Today the per capita production of milk stands at 42.4 litres a year which is the level of ... 1952! Imports of powdered milk have not stopped increasing over the last 20 years. Figures for the industry reveal that in 1986 the country produced 86% of the milk consumed and only imported 14%. In 2006, 39 % of the milk consumed was imported. The industry estimates that 120,000 tons of milk needs to be imported to meet demand. But on the world market prices are increasing as China and India are sucking in more imported milk and there may not be sufficient milk available.

The president de Cavilac, Roger Figueroa, in a very clear message, explained that to produce one litre of milk and sell it at 1860 bolivars is not profitable enough. What the owners of the milk industry are in reality saying is: "as long as we cannot make enough profits you will have no milk!" The capitalists in the other sectors of the food processing industry repeat in unison "keep away from our profit margins or we will starve you". On the part of the bosses this is a way of retaliating against the price controls, but it is also a political tool aimed at destabilising the country, trying to foment unrest and finally undermining confidence among the masses in the effectiveness of the social reforms of the revolution. It is part of more general strategy to sabotage the revolutionary process from within.

A sterile bourgeois class

In a debate a few years ago a member of the Ministry of Agriculture who visited the European Union told me that if there were some problems with the capitalists in the agro-business it was not because they were bourgeois elements but only because they were not patriotic enough!!! This little survey shows us the real patriotism of the bourgeois class in Venezuela. Historically it has always been what is described in the country as a "sterile bourgeoisie", parasitic and organically incapable and unwilling to develop even a basic industrial infrastructure to guarantee basic food supplies. Is this not enough proof of the utter reactionary character of the bourgeoisie? There is not one ounce of progressiveness or so-called patriotism in the capitalist class of Venezuela or in the rest of the continent. Their only "fatherland" is profit.

Those "organised shortages" also affect the famous public network of cheap food outlets, the Mercals. In a recent Alo Presidente (number 263), the Sunday TV programme of president Hugo Chavez, he expressed his concerns. "I have been reading also about shortages in the Mercals. This worries me greatly. I have asked the Minister for Food, Erika Farias and the president of Mercal, Felix Osorio, to make a superhuman effort. This cannot be allowed, everything is supposed to be getting better and not worse. How is it possible that Mercal is now distributing less than before? How is this possible?"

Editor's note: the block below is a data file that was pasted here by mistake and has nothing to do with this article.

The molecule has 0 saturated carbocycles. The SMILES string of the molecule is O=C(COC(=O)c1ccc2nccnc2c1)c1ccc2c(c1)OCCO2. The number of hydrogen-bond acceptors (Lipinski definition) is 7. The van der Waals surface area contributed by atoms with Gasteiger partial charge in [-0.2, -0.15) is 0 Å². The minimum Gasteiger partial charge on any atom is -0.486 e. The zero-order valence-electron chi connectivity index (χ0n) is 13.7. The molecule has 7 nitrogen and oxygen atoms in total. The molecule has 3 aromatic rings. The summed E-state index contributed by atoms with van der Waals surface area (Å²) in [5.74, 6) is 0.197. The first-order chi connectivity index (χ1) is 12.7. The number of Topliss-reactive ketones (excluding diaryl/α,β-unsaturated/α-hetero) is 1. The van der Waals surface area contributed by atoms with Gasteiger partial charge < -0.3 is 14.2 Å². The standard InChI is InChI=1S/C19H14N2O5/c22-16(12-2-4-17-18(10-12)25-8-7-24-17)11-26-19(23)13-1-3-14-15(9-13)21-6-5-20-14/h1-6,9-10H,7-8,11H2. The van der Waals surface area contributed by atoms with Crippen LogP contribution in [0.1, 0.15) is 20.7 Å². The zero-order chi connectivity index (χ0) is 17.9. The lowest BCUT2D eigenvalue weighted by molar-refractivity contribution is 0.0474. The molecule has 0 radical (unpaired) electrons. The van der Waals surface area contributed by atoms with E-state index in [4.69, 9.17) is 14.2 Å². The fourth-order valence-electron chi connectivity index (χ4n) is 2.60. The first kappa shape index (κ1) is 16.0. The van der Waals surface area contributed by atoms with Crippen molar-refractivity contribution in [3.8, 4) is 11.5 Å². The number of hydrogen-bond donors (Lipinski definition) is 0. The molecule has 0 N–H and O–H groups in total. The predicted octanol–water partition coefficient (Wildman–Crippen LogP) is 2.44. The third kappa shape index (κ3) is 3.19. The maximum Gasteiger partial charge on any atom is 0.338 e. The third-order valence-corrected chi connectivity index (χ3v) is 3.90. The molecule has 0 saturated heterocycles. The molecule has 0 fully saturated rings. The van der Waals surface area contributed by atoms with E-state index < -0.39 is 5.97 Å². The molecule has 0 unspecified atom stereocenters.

Some Mercals are indeed complaining that in the last weeks the volume of goods delivered has been reduced by 80%. Corruption is a part of the problem when deliveries are channelled away from these supermarkets to be sold at high prices on the private markets. In the last period the Mercals have been the network through which the food shortages have been partially overcome by a massive increase in supplies of the missing products. So if this important lever is now being affected, the alarm bells must start ringing!

This situation highlights the limitations of developing a public network of supermarkets alongside a private network. Although wholeheartedly supported by the Marxists, Mercal is still very dependent on the private food companies, such as Polar, a company known for its openly counter-revolutionary stance. This approach is considered by the reformists inside and outside the government as a model for the mixed economy, that Venezuela is supposed to become. By mixed economy they understand a capitalist economy but with a big public sector as was the case in some countries in Western Europe in the past.

At the beginning of the year a law against hoarding and speculation was approved. Strategic food stocks are being established to guarantee food for three months in case of urgency and the intelligence services have been put to work to uncover secret stocks throughout the country. The problem is that in its struggle against hoarding, speculation and illegal price increases the government is still relying on the old capitalist state apparatus, which is notoriously inefficient, corrupt and linked to the oligarchy. Through this apparatus they are sabotaging the efforts of the government. This is the reformist way of dealing with the problem and is ineffective.